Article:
Fourth Day in the Octave


Breviary Ordo

ix Lessons. At Matins Inv. & Hymn from the Feast. Psalms & Antiphons at all Hours of the feria. Nocturn I occurrent Scripture, Nocturn II & III of Fourth Day in the Octave. Other Hours from Chapter of the Feast. Collect of the Feast. Te Deum is taken, no Preces, no Commem. Vespers from Chapter of St. Ireneaus using Common 5 for what is not given a proper. Commem. of the Octave.

Daily Scripture

Taken from “How to read the Bible Every Day” by Carmen Rojas plan 2.

Psalms 131-135. Click here for J.M. Neale’s commentary Volume iv p. 254 -etc.

Patristic Reading

St. Athanasius Against the Heathen Bk. I, Ch. 4., vs. 1-3.

Having departed from the contemplation of the things of thought, and using to the full the several activities of the body, and being pleased with the contemplation of the body, and seeing that pleasure is good for her, she was misled and abused the name of good, and thought that pleasure was the very essence of good: just as though a man out of his mind and asking for a sword to use against all he met, were to think that soundness of mind. 2. But having fallen in love with pleasure, she began to work it out in various ways. For being by nature mobile, even though she have turned away from what is good, yet she does not lose her mobility. She moves then, no longer according to virtue or so as to see God, but imagining false things, she makes a novel use of her power, abusing it as a means to the pleasures she has devised, since she is after all made with power over herself. 3. For she is able, as on the one hand to incline to what is good, so on the other to reject it; but in rejecting the good she of course entertains the thought of what is opposed to it, for she cannot at all cease from movement, being, as I said before, mobile by nature. And knowing her own power over herself, she sees that she is able to use the members of her body in either direction, both toward what is, or toward what is not.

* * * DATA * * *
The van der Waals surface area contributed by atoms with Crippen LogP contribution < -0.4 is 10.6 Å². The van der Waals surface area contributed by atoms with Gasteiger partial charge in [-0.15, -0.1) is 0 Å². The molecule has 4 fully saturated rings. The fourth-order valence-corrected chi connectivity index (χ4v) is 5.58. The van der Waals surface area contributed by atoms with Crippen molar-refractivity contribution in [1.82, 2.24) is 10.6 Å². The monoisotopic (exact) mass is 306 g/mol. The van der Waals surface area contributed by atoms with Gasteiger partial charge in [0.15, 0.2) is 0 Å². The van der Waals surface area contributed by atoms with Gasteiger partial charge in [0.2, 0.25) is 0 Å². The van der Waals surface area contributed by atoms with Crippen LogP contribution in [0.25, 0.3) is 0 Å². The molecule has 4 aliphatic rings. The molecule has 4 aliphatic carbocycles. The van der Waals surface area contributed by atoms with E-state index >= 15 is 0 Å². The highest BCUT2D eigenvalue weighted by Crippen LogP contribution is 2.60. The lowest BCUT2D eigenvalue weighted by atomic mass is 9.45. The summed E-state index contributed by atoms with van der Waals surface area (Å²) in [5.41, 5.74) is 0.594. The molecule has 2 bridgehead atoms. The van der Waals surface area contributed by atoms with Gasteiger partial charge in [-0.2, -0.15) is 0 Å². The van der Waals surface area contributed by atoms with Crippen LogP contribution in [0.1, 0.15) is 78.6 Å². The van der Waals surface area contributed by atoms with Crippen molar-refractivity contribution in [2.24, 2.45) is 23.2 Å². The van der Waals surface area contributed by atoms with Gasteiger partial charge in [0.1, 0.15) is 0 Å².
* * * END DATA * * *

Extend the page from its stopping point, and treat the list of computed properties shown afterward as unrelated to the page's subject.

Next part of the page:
St. Athanasius is talking about the inner man or soul. The soul is by nature mobile and thus of necessity moves in one direction or another. When she moves according to virtue she is able to “see” (contemplatively know) God. This is what the soul is for. However, if she moves in the opposite direction she abusing her mobility and imagines false things that is she is receiving false and deceptive knowledge. The movement toward pleasure and falsehood is a descent whereas the movement toward virtue is an ascent to God. This mobility of the soul is in contrast to the immobile and utterly stable nature of God. God cannot descend into sin nor move up to virtue. Mobility and immobility indicate the divide between creature and Creator. The descent of the soul is a movement into fragmentation and chaos, whereas the ascent to God is of increasing virtue and stability.

Fr. Gregory Wassen

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About Father Gregory

I am an Anglican Catholic Priest, currently residing in Orvelte, the Netherlands.
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